Lighthouse retouch

Started Sep 6, 2007 | Discussions thread
Pam R Veteran Member • Posts: 3,421
Lighthouse workflow...

Hi Kevin,

The sky is actually a blend of 2 sky images. I didn't like either one alone but the blend seemed to work better. I've sent it to your e-mail address.

Here's how I made the mask:

1 - I used the pen tool to trace around the lighthouse, flag pole, and fence. It's very easy as it's basically straight lines. You could also try the polygonal lasso tool if you feel more comfortable with it. Once you have it selected, go to Select> Save selection (you'll do this with each mask-making step and combine them later) and use these settings in the dialog box:

Here's what the lighthouse channel looked like after using the pen tool:

Next is the foreground mask. I choose the blue channel because it had the darkest foreground. To work on the blue channel, drag in down to the "Create new channel" button at the bottom of the channels palette. I wanted to keep as much of the tall grasses/weeds as possible while making the sky area go completely white. So I lassoed everything but the weeds and and foreground, then filled the selection with white. You want to end up with just the black foreground so this step is the first step. Here's what it will look like:

Now you can combine the foreground with the lighthouse. To do this, go to Image> Calculations and use the following settings. Repeat this step once you have the flag selected.

Your mask should now look something like this:

The windows are a light gray so the sky will show through a little. If the masked windows were white, it would look like there were no windows once the image was in place. If the masked windows were black, nothing would show through and it would look unatural. Gray will allow some of the sky to show through. A lighter gray will allow more, a darker gray less. Experiment with shades of gray to get the effect you like.

To do this, make a selection of the windows. If you're using the polygonal lasso, once you have one window selected, hold down the shift key while you select the next one. This will add to the previous selection. With the selection active, go to the channels palette and click on the mask channel to make it active. Click on your foreground color on the toolbar to pull up the color picker and choose a medium gray. Then choose the paint bucket and fill the window selection.

All that's left is to get rid of the gray background around the weeds and darken the rocks to pure black (otherwise the sky will show through them). This is how I do it. Using the lasso tool, select an area of weeds/sky. Hit Ctrl + L to bring up the levels dialog box. Adjust the right and middle slider until the sky has dropped out to pure white but the weeds remain. It's just a small move. Here's a little animation to demonstrate (this setting may not be appropriate for other areas):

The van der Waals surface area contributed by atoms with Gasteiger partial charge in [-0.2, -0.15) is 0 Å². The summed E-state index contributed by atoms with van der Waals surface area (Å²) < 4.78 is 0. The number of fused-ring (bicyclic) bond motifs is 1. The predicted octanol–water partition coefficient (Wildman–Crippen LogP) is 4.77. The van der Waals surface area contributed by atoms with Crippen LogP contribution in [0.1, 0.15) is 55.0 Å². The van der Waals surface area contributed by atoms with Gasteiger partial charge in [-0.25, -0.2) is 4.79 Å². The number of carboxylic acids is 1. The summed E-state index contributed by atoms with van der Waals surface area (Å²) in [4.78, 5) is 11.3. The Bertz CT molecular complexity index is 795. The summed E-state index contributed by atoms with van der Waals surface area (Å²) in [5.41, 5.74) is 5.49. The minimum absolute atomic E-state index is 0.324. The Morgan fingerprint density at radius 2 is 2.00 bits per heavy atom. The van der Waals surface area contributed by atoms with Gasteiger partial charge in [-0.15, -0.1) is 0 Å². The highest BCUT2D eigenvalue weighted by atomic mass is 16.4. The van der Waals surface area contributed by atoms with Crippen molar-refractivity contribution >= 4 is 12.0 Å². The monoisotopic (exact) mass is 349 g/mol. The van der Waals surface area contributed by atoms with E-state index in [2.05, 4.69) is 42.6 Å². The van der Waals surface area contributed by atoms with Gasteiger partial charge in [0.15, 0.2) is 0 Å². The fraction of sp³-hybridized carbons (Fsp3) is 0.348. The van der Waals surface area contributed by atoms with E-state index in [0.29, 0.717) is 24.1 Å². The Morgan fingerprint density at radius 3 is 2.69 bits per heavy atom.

Once you have the sky completely white, use levels or curves to darken the rocks and remaining foreground elements. Don't push it too hard or the edges will become ragged and nasty. Get close with levels, then finish with the burn tool, a black brush in overlay mode (easy on the opacity, 50% or less should do) or just a 100% black brush to paint.

This is what the final mask looked like:

And here is how the mask works:

Here's a little trick to set the highlight/shadow points in levels or curves. Open a threshold adjustment layer from the bottom of the layers palette. To set the highlight point, first move the slider all the way to the right. Then slowly move it to the left until you see a small chunk of white appear. While holding the shift key down (your cursor will change to a dropper), click inside the white area. This will lay down color sample point #1. Now move the slider all the way to the left, then slowly move it right until a small chunk of black appears. Hold down the shift key and click to place point #2. This will be your "black point". Point #1 is your "white point". Hit the cancel button on the threshold dialog box. You won't need it any longer.

Here's what you should see when using threshold to find the highlight point. I placed the lighthouse image on top to put the location in context. You will normally see all white/all black:

Finding the shadow point:

Now open a curves or levels adjustment layer. Click on the white point eyedropper (far right). Hit your "Caps Lock" key. This changes your cursor from the standard eyedropper to a precise cursor, making very easy to line up with the sample points on your image. Line up the cursor over sample point #1 and click. You've now set the white point. Change to the black point eyedropper (far left) and click on sample point #2 to set the black point.

Don't forget to reset your cursor (toggle the Caps Lock key)! If you forget, the state of your cursor will remind you ; )

Hope all this makes sense : )

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'art is working on something 'til you like it...then leaving it that way'

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